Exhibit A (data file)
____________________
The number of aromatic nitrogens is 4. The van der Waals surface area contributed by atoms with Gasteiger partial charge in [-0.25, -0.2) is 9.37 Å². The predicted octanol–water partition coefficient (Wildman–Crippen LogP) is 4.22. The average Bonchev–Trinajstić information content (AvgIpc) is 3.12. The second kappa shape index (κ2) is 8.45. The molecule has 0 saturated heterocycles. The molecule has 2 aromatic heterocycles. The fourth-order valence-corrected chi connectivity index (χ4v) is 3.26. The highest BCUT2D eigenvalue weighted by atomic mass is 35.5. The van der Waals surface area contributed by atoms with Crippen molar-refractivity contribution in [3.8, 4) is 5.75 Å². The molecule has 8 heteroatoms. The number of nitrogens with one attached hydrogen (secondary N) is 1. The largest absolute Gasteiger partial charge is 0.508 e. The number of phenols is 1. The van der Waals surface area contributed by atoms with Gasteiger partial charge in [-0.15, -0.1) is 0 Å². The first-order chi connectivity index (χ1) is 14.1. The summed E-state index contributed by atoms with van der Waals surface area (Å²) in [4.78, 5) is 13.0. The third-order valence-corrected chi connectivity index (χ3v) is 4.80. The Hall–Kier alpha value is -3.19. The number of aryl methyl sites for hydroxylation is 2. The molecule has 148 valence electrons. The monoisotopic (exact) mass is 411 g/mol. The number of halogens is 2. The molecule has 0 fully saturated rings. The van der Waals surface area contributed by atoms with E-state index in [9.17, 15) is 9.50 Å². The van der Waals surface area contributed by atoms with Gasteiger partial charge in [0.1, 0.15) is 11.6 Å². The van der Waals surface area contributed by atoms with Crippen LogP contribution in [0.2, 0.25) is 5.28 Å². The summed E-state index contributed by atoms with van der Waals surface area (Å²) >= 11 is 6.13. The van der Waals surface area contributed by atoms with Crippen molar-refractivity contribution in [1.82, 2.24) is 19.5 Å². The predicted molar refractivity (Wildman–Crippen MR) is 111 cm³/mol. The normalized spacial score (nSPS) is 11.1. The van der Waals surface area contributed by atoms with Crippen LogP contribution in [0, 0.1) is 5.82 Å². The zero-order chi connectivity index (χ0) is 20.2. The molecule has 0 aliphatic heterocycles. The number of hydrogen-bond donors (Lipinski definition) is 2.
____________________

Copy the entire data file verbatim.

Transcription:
The number of aromatic nitrogens is 4. The van der Waals surface area contributed by atoms with Gasteiger partial charge in [-0.25, -0.2) is 9.37 Å². The predicted octanol–water partition coefficient (Wildman–Crippen LogP) is 4.22. The average Bonchev–Trinajstić information content (AvgIpc) is 3.12. The second kappa shape index (κ2) is 8.45. The molecule has 0 saturated heterocycles. The molecule has 2 aromatic heterocycles. The fourth-order valence-corrected chi connectivity index (χ4v) is 3.26. The highest BCUT2D eigenvalue weighted by atomic mass is 35.5. The van der Waals surface area contributed by atoms with Crippen molar-refractivity contribution in [3.8, 4) is 5.75 Å². The molecule has 8 heteroatoms. The number of nitrogens with one attached hydrogen (secondary N) is 1. The largest absolute Gasteiger partial charge is 0.508 e. The number of phenols is 1. The van der Waals surface area contributed by atoms with Gasteiger partial charge in [-0.15, -0.1) is 0 Å². The first-order chi connectivity index (χ1) is 14.1. The summed E-state index contributed by atoms with van der Waals surface area (Å²) in [4.78, 5) is 13.0. The third-order valence-corrected chi connectivity index (χ3v) is 4.80. The Hall–Kier alpha value is -3.19. The number of aryl methyl sites for hydroxylation is 2. The molecule has 148 valence electrons. The monoisotopic (exact) mass is 411 g/mol. The number of halogens is 2. The molecule has 0 fully saturated rings. The van der Waals surface area contributed by atoms with E-state index in [9.17, 15) is 9.50 Å². The van der Waals surface area contributed by atoms with Gasteiger partial charge in [0.1, 0.15) is 11.6 Å². The van der Waals surface area contributed by atoms with Crippen LogP contribution in [0.2, 0.25) is 5.28 Å². The summed E-state index contributed by atoms with van der Waals surface area (Å²) >= 11 is 6.13. The van der Waals surface area contributed by atoms with Crippen molar-refractivity contribution in [1.82, 2.24) is 19.5 Å². The predicted molar refractivity (Wildman–Crippen MR) is 111 cm³/mol. The normalized spacial score (nSPS) is 11.1. The van der Waals surface area contributed by atoms with Crippen LogP contribution in [0, 0.1) is 5.82 Å². The zero-order chi connectivity index (χ0) is 20.2. The molecule has 0 aliphatic heterocycles. The number of hydrogen-bond donors (Lipinski definition) is 2.